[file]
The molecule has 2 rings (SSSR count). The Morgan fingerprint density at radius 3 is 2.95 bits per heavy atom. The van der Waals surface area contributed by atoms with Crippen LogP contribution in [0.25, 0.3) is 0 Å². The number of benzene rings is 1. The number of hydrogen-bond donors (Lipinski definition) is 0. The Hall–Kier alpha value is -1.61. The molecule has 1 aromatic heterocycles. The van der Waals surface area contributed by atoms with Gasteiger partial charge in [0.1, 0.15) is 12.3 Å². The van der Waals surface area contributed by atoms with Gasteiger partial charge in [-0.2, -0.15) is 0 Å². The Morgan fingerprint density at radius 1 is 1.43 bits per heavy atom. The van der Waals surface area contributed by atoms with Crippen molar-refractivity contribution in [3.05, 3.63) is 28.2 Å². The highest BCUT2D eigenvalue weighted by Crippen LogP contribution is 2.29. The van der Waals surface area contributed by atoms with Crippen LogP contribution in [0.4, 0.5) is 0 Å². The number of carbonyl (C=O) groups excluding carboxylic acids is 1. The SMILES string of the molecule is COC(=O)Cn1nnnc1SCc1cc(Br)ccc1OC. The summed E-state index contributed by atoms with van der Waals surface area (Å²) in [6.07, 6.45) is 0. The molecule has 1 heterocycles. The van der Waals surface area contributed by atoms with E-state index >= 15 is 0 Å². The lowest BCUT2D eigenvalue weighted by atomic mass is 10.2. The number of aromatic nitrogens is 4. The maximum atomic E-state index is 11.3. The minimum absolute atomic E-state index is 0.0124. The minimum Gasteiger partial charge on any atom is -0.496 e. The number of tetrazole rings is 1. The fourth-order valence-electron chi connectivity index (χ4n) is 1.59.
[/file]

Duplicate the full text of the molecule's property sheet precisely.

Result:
The molecule has 2 rings (SSSR count). The Morgan fingerprint density at radius 3 is 2.95 bits per heavy atom. The van der Waals surface area contributed by atoms with Crippen LogP contribution in [0.25, 0.3) is 0 Å². The number of benzene rings is 1. The number of hydrogen-bond donors (Lipinski definition) is 0. The Hall–Kier alpha value is -1.61. The molecule has 1 aromatic heterocycles. The van der Waals surface area contributed by atoms with Gasteiger partial charge in [0.1, 0.15) is 12.3 Å². The van der Waals surface area contributed by atoms with Gasteiger partial charge in [-0.2, -0.15) is 0 Å². The Morgan fingerprint density at radius 1 is 1.43 bits per heavy atom. The van der Waals surface area contributed by atoms with Crippen molar-refractivity contribution in [3.05, 3.63) is 28.2 Å². The highest BCUT2D eigenvalue weighted by Crippen LogP contribution is 2.29. The van der Waals surface area contributed by atoms with Crippen LogP contribution in [0.4, 0.5) is 0 Å². The number of carbonyl (C=O) groups excluding carboxylic acids is 1. The SMILES string of the molecule is COC(=O)Cn1nnnc1SCc1cc(Br)ccc1OC. The summed E-state index contributed by atoms with van der Waals surface area (Å²) in [6.07, 6.45) is 0. The molecule has 1 heterocycles. The van der Waals surface area contributed by atoms with E-state index >= 15 is 0 Å². The lowest BCUT2D eigenvalue weighted by atomic mass is 10.2. The number of aromatic nitrogens is 4. The maximum atomic E-state index is 11.3. The minimum absolute atomic E-state index is 0.0124. The minimum Gasteiger partial charge on any atom is -0.496 e. The number of tetrazole rings is 1. The fourth-order valence-electron chi connectivity index (χ4n) is 1.59.